As soon as a bull elk’s antlers finish growing, the mail hormone testosterone is introduced into the bull’s body and cuts off the blood flow to the antlers, essentially killing them. They quickly harden, and the bull then rubs the velvet protective covering off the antlers.
Even after the velvet has been rubbed off, the bull continues to rub small trees and saplings as he begins his rutting ritual. It is not unusual to find dozens or trees with the bark completely rubbed off them, and many saplings up to four inches in diameter may be broken off.
In the whitetail deer world rubs carry great significance for the hunter because they generally mark out the deer’s boundaries. An elk rub has not such significance. Instead, the rubs simply indicate the presence of a rutting bull in the general area.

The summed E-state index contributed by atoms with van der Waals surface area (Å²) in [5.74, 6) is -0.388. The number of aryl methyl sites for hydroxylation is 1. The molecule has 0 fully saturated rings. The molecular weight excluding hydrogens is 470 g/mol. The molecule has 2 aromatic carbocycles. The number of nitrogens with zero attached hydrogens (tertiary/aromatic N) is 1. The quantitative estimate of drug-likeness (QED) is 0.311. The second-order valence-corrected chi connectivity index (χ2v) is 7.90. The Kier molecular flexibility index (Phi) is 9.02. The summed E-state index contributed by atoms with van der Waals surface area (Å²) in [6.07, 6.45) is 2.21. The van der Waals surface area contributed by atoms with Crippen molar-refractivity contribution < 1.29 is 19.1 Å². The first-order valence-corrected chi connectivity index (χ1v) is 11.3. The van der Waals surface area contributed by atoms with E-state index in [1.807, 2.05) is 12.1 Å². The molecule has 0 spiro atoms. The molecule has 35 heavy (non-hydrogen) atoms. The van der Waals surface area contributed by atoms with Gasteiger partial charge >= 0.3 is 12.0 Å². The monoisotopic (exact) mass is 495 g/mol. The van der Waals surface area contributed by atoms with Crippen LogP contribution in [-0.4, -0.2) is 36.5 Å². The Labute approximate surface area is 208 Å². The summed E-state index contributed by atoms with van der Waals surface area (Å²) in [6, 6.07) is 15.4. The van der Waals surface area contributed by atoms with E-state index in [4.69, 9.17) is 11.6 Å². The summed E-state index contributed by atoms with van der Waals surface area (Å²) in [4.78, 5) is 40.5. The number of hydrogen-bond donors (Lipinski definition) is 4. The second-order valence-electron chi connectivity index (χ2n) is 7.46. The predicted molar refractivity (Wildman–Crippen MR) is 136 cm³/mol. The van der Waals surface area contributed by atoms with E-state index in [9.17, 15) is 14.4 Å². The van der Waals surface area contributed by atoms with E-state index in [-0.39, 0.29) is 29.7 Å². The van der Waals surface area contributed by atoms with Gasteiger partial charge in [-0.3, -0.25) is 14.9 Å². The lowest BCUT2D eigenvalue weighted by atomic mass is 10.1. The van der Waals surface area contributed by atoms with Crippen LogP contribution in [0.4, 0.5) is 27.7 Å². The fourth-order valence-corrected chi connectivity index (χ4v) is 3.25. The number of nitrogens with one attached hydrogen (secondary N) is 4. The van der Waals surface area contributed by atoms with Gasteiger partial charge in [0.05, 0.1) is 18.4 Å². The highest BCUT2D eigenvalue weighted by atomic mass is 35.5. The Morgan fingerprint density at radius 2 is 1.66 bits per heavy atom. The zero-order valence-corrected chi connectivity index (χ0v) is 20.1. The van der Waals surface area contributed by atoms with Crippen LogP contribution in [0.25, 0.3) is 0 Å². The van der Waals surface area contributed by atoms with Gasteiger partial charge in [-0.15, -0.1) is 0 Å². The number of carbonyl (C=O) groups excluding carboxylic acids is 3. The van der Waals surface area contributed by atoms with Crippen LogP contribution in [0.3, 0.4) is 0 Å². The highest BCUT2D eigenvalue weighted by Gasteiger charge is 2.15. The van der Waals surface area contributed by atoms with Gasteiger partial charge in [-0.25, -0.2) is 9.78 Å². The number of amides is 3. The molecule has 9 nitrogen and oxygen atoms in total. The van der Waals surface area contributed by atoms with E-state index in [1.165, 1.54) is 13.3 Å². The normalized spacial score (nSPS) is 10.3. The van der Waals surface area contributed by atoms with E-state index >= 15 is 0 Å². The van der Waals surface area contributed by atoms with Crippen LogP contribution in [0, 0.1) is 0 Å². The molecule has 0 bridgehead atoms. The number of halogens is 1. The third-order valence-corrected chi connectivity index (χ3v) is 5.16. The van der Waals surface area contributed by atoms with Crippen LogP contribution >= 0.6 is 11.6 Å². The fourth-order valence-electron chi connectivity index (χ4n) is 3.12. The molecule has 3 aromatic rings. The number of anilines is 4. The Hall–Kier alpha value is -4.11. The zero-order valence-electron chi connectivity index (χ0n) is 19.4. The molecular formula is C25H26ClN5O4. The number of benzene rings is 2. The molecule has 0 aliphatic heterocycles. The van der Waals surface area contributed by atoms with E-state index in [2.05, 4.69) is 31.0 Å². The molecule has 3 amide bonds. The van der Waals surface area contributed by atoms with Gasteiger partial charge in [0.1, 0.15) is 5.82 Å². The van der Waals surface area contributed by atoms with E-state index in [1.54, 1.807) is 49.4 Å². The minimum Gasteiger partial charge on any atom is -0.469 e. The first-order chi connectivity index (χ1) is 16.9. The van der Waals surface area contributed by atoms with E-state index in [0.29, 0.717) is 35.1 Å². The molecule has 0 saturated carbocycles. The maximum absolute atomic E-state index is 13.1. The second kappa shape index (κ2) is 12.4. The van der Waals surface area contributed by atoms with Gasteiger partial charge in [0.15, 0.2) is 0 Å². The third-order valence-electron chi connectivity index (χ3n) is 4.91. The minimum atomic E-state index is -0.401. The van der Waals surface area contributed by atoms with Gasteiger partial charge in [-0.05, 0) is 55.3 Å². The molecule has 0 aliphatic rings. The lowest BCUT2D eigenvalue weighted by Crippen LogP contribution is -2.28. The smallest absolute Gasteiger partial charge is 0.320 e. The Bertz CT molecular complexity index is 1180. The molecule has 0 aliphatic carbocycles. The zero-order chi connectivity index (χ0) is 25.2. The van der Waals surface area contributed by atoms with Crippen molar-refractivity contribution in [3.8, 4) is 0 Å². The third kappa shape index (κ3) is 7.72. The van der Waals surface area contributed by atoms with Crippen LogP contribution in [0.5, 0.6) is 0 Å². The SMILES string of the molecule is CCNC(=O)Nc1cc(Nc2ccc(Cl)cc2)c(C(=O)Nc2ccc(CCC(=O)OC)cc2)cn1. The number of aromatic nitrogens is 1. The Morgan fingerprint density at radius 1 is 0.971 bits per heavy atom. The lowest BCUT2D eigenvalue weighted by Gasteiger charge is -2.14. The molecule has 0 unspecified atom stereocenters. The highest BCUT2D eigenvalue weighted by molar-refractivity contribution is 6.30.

This is not to say that rubs should be discounted when scouting for elk. On the contrary, several fresh rubs along a ridge are a sure indicator that a bull elk is living somewhere in the general area. He may have moved to the opposite hillside by the time you arrive to hunt. But rest assured, he should be within hearing range of your calling.